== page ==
Request an Inspection

Call us at (415) 785-7986 or click the button below to schedule your building health assessment.

Request a Site Visit

Sign up for our Quarterly newsletter

Subscribe to our e-mail newsletter to receive helpful updates and articles from Healthy Building Science.

Sign Up For Newsletter

We value your privacy.
Your email is never shared or sold.

Investigation: Indoor Air Quality Complaint – Oakland School

“Following HBS report guidance, our school worked with the HVAC technicians repairing issues and upgrading our system filters. We tested the interior air during the recent fires and found that we were in excellent shape. Our guidance counselor is no longer wearing a respirator to work!

 Thank you for all of your help.” 

-HR Manager

Indoor Air Quality Complaints at School – Project Summary

Healthy Building Science was contacted by an Oakland based school for continuing education because several staff members were experiencing respiratory problems. The problem had grown so severe for one employee that he wore a particulate respirator to work every day to stave off asthma attacks. They were concerned about the effect poor air quality was having on the student body and staff alike. There was also concern that proximity of the building to high-traffic railroad tracks was negatively impacting indoor air quality.

School Indoor Air Quality (IAQ) Assessment Process

The indoor air quality (IAQ) assessment included air sampling for mold spores, volatile organic compounds, formaldehyde, respirable particulates, carbon dioxide, relative humidity and temperature. A visual inspection was conducted to determine how the facility was being utilized; this included visual investigation of the HVAC system as well.  Interviews were conducted with staff and the building history was reviewed helping to identify additional areas of concern.

School IAQ Results

Particle count measurements of airborne respirable particulates were the telling piece of data. One of the many activities in the building was a weekly wood shop class, teaching students to use power tools and basic construction skills. While useful skills to learn, the space was not equipped to handle dust generated by the class equipment.

Particle counts measured in the classroom and adjacent common kitchen revealed particulate concentrations much higher than recommended by the EPA.

HVAC School IAQ Investigation

Damaged pre-filter screen on HVAC unit allows moisture to enter the system.

Investigation of the rooftop HVAC system revealed three HVAC package units where only one was actually in functioning order. The functioning unit had the air intake directly over the desk of the staff person most negatively affected, tho one who had resorted to wearing a respirator to work. This unit was drawing dusty air toward that office.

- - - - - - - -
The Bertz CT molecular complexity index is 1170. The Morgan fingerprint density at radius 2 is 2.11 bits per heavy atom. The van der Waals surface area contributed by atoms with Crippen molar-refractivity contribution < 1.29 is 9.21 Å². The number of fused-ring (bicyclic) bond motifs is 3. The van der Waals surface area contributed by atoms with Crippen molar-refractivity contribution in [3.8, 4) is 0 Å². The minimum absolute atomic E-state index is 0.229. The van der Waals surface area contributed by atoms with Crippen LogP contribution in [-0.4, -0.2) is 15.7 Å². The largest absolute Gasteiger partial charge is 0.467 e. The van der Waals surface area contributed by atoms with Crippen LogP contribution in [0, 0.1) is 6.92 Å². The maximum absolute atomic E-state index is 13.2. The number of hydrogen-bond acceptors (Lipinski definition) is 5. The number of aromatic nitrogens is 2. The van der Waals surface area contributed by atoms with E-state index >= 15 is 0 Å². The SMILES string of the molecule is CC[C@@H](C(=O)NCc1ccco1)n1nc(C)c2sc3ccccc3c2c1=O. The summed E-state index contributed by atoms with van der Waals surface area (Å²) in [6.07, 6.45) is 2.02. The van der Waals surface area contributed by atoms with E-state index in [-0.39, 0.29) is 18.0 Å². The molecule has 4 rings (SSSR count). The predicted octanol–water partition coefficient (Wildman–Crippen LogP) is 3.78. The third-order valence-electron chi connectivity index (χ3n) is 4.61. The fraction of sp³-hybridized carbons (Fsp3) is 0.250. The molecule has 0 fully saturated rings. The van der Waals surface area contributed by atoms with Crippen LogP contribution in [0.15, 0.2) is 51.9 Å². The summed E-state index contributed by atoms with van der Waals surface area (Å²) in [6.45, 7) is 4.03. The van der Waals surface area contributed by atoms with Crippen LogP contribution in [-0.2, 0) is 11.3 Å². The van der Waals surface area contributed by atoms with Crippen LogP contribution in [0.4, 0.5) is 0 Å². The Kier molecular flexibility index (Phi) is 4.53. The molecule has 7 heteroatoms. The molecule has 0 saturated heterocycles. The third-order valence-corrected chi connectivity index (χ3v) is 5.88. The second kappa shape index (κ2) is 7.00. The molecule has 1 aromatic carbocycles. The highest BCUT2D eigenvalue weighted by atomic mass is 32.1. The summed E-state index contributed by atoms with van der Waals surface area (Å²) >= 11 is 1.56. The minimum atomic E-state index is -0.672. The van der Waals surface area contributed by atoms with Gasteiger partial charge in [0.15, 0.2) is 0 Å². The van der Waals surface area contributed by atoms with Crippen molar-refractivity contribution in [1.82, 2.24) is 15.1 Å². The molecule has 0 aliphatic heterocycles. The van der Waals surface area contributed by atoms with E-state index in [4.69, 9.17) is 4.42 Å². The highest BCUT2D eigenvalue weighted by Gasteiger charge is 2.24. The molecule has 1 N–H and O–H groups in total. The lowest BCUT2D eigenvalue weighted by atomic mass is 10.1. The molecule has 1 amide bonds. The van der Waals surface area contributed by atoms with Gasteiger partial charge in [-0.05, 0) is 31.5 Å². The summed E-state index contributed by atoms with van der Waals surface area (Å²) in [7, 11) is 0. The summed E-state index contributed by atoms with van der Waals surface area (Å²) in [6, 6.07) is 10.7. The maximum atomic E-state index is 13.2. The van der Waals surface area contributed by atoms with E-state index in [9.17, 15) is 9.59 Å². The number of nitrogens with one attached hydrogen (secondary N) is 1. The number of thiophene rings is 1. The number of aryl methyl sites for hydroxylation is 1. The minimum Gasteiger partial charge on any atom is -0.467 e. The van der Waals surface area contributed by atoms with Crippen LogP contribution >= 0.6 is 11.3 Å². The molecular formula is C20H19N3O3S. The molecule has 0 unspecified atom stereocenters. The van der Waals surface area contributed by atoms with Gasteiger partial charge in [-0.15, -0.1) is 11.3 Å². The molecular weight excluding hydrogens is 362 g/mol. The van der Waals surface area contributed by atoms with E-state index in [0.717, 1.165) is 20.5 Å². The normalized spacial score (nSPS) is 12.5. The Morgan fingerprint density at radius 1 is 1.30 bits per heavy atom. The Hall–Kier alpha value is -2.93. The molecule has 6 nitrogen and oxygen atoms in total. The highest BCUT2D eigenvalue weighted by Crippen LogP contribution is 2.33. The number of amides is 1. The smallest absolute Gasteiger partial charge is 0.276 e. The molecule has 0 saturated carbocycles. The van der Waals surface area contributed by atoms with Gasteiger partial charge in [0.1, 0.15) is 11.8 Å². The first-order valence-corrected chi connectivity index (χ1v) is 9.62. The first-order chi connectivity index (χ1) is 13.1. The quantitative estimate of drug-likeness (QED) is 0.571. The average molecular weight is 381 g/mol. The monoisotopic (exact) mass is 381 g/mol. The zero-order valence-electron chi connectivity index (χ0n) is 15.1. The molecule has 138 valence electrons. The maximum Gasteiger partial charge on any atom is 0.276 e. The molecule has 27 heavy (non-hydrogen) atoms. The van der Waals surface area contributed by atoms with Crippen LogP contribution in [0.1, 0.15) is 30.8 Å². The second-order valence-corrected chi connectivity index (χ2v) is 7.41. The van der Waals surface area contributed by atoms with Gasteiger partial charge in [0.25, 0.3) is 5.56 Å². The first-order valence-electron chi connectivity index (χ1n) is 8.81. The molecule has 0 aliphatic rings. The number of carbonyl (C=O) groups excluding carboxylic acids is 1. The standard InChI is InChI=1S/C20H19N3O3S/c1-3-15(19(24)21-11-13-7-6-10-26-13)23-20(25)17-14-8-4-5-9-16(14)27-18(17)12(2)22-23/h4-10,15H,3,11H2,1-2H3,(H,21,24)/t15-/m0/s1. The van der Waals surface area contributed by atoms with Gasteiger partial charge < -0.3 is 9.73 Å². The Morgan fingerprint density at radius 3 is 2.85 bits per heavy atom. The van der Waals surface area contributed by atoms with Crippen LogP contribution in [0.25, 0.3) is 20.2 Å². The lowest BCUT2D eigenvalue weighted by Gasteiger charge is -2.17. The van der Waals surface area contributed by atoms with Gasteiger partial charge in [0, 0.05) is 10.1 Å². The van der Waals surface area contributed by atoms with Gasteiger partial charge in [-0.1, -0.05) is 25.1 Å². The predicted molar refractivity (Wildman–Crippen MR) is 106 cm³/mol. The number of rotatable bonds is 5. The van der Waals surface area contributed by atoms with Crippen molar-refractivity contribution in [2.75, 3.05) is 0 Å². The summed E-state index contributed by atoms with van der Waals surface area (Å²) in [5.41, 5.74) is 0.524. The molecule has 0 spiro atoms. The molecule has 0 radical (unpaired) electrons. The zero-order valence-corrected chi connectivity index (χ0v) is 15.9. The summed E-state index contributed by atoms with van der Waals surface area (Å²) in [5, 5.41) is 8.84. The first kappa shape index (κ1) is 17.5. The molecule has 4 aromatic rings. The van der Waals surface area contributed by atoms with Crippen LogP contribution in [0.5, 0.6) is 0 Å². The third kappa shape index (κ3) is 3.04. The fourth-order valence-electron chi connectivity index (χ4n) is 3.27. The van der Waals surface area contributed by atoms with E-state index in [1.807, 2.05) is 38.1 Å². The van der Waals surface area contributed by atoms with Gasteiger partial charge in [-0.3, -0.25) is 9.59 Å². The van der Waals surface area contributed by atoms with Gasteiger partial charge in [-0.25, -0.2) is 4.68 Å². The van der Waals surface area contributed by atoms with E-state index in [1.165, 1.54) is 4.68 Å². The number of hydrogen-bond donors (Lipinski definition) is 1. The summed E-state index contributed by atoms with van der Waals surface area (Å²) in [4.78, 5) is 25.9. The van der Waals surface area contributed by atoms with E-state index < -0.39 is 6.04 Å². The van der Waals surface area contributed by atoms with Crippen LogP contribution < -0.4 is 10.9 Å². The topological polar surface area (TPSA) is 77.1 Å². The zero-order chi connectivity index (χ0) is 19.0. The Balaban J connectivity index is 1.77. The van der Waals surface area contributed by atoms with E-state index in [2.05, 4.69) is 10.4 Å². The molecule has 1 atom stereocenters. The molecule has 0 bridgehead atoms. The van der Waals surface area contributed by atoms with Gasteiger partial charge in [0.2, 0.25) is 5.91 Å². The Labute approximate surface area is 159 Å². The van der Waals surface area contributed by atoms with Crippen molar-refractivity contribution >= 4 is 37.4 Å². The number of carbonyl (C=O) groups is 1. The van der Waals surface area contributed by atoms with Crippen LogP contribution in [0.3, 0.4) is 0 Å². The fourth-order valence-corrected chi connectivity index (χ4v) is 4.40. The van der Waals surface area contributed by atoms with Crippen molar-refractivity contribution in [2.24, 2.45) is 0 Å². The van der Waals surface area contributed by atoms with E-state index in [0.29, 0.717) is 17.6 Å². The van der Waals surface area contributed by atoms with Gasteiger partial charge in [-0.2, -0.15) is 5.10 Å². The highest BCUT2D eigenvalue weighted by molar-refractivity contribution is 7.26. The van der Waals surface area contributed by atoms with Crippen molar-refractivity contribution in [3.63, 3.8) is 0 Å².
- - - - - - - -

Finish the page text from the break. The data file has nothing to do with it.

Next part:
Of the two HVAC units that were not running, one of those had the economizer damper stuck open. Heated air from inside the building was escaping from the unit so not only was it failing to ventilate, but also wasting energy.  This unit was supposed to serve a bank of offices where we had detected high CO2 readings, indicating insufficient air flow.

HVAC2 -HVAC School IAQ Investigation

Wetting of HVAC filters can lead to microbial growth contaminating the system.

The HVAC package units all had low efficiency air filters installed which could remove larger particles from the air, but would not be able to remove fine particulates associated with exhaust from the nearby train yard. We discovered all three units also had damage to pre-filter screens that should prevent rain and mist from entering the unit and wetting the air filters which can lead to mold growth.

IAQ School Assessment Conclusion

Improvements made to the HVAC system resolved the air quality complaints and made the building a refuge from poor exterior air quality. Improved filtration now protects the occupants from wildfire smoke, vehicle exhaust and nearby industry airborne pollutants.

 

Project Team Lead Environmental Inspector, Laurel Cain

 

 

 

TOP
SIGN UP FOR OUR QUARTERLY NEWSLETTER

SIGN UP FOR OUR QUARTERLY NEWSLETTER

Subscribe to our e-mail newsletter to receive helpful updates and articles from Healthy Building Science.

You have Successfully Subscribed!